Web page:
### What if homogeneity of variances is violated?

If there is not equal variances between groups there are a few routes to consider, these are in no particular order:

• Use a non-parametric statistical test
• Transform the data
Common data transformation methods will be provided in the next section.

## Data Transformation

If the assumption(s) of normality or homogeneity of variances are not met then a route to consider is transforming the data. If this is the route that is decided on to try and correct not meeting one or both of the assumptions don't forget to back-transform the data for reporting and interpreting. Some data transformations effect normality and variances differently so different transformations should be tested. There are of course, common transformations that are used.
Transformation Effect Back Transformation
Log (numpy.log()) Taking the logarithm ($\log(x)$) of a value effects larger values more than smaller values. This is useful if the distribution has a positive skew because it brings larger values closer to the center. However, one cannot take the log of a negative number or of 0. If the data has negative numbers or 0s then a constant needs to be added to all values - don't forget to subtract the constant when back-transforming. numpy.exp()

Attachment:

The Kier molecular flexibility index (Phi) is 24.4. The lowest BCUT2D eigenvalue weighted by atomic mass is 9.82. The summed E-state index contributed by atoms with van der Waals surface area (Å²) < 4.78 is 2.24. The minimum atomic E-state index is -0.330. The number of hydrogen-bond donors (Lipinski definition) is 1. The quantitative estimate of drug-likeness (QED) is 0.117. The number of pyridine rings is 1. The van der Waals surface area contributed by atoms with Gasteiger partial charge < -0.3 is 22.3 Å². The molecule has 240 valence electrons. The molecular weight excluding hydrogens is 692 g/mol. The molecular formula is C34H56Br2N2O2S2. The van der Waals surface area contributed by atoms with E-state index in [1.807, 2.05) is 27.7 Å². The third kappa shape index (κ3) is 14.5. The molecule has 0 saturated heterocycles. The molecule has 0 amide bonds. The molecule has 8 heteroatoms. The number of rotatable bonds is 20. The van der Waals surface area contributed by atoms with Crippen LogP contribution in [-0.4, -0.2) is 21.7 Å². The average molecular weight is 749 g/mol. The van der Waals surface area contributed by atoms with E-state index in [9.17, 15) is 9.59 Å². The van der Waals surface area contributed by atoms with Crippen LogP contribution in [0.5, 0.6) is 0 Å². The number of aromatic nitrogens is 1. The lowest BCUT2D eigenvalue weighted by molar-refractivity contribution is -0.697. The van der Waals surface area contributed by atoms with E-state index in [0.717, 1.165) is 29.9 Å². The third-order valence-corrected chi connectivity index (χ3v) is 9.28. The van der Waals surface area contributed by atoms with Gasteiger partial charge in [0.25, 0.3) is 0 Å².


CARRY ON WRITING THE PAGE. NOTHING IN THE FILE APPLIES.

Square-root (numpy.sqrt()) Taking the square-root ($\sqrt{x}$) of a value effects larger values more than smaller numbers. This is useful if the distribution has a positive skew because it brings larger values closer to the center. However, one cannot take the square-root of negative numbers. If the data has negative numbers then a constant needs to be added to all values - don't forget to subtract the constant when back-transforming. numpy.square()
Reciprocal (numpy.reciprocal()) Taking the reciprocal ($\frac{1}{x}$) of a value effects larger values more than smaller values and flips the scale in the process by making larger values closer to 0, ex. 1/1= 1 and 1/10= 0.1. This transformation is useful if the distribution has a positive skew. There is not a built-in method to get the inverse of the reciprocal to convert the value back to the original scale - a lambda is a good way to do this if back-transforming a series or array.
variable = [x**-1 for x in variable_reciprocal_transformed]
If back-transforming a single value use
x**-1